A Multi-Disciplinary Approach to the Study of Large Rock Avalanches Combining Remote Sensing, GIS and Field Surveys: The Case of the Scanno Landslide, Italy
Francioni, M; Calamita, F; Coggan, JS; et al.De Nardis, A; Eyre, M; Miccadei, E; Piacentini, T; Stead, D; Sciarra, N
Date: 2 July 2019
This research aims to highlight the importance of adopting a multi-disciplinary approach to understanding the factors controlling large rock avalanches using the Scanno landslide, Italy, as a case study. The study area is the Mount Genzana, Abruzzi Central Apennines, characterized by the regional Difesa-Mount Genzana-Vallone delle ...
This research aims to highlight the importance of adopting a multi-disciplinary approach to understanding the factors controlling large rock avalanches using the Scanno landslide, Italy, as a case study. The study area is the Mount Genzana, Abruzzi Central Apennines, characterized by the regional Difesa-Mount Genzana-Vallone delle Masserie fault zone. The Scanno landslide is famous for its role in the formation of the Scanno Lake. The landslide is characterized by a wide exposed scar, which was interpreted in previous studies as the intersection of high-angle joints and an outcropping bedding plane on which the landslide failed sometime between the Upper Pleistocene and the Holocene. In this study, the Scanno landslide was investigated through the integration of geological, geomechanical and geomorphological surveys. Remote sensing techniques were used to enrich the conventionally gathered datasets, while Geographic Information Systems (GIS) were used to integrate, manage and investigate the data. The results of the authors investigation show that the outcropping landslide scar can be interpreted as a low-angle fault, associated with the Difesa-Mount Genzana-Vallone delle Masserie fault zone, which di ers from previous investigations and interpretations of the area. The low-angle fault provides the basal failure surface of the landslide, with two systematic high-angle joint sets acting as lateral release and back scarp surfaces, respectively. In light of these new findings, pre- and post-failure models of the area have been created. The models were generated in GIS by combining LiDAR (Light Detection and Ranging) and geophysics data acquired on the landslide body and through bathymetric survey data of the Scanno Lake. Using the pre- and post-failure models it was possible to estimate the approximate volume of the landslide. Finally, back-analyses using static and dynamic limit equilibrium methods is also used to show the possible influence of medium-to-high magnitude seismic events in triggering the Scanno landslide.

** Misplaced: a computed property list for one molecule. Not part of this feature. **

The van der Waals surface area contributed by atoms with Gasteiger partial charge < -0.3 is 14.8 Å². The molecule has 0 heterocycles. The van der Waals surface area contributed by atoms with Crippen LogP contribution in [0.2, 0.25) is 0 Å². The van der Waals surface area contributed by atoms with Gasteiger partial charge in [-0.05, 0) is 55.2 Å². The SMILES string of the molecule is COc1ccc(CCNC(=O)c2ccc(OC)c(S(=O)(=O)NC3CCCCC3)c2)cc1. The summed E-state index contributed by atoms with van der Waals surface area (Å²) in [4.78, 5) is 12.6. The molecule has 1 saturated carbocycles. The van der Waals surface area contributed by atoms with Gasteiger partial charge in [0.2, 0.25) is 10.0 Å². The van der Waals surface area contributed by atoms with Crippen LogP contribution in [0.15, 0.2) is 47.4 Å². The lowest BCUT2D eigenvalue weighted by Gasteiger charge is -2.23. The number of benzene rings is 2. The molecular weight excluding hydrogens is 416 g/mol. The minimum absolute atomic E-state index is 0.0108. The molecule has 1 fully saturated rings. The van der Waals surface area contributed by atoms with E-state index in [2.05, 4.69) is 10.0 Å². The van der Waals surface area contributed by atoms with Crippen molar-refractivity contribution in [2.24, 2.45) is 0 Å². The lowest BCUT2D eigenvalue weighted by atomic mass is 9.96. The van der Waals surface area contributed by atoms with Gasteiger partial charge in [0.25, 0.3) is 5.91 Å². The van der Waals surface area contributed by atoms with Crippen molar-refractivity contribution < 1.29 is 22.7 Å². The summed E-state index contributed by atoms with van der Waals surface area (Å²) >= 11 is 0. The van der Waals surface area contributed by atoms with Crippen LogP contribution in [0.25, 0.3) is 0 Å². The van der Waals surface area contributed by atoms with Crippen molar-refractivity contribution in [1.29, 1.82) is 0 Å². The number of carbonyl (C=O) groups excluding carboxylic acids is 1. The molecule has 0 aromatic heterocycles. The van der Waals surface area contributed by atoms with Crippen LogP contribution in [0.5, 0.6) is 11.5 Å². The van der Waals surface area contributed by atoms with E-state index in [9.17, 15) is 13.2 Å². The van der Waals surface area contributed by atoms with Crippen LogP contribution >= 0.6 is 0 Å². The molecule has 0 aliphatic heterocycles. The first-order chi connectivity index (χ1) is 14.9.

Camborne School of Mines
College of Engineering, Mathematics and Physical Sciences
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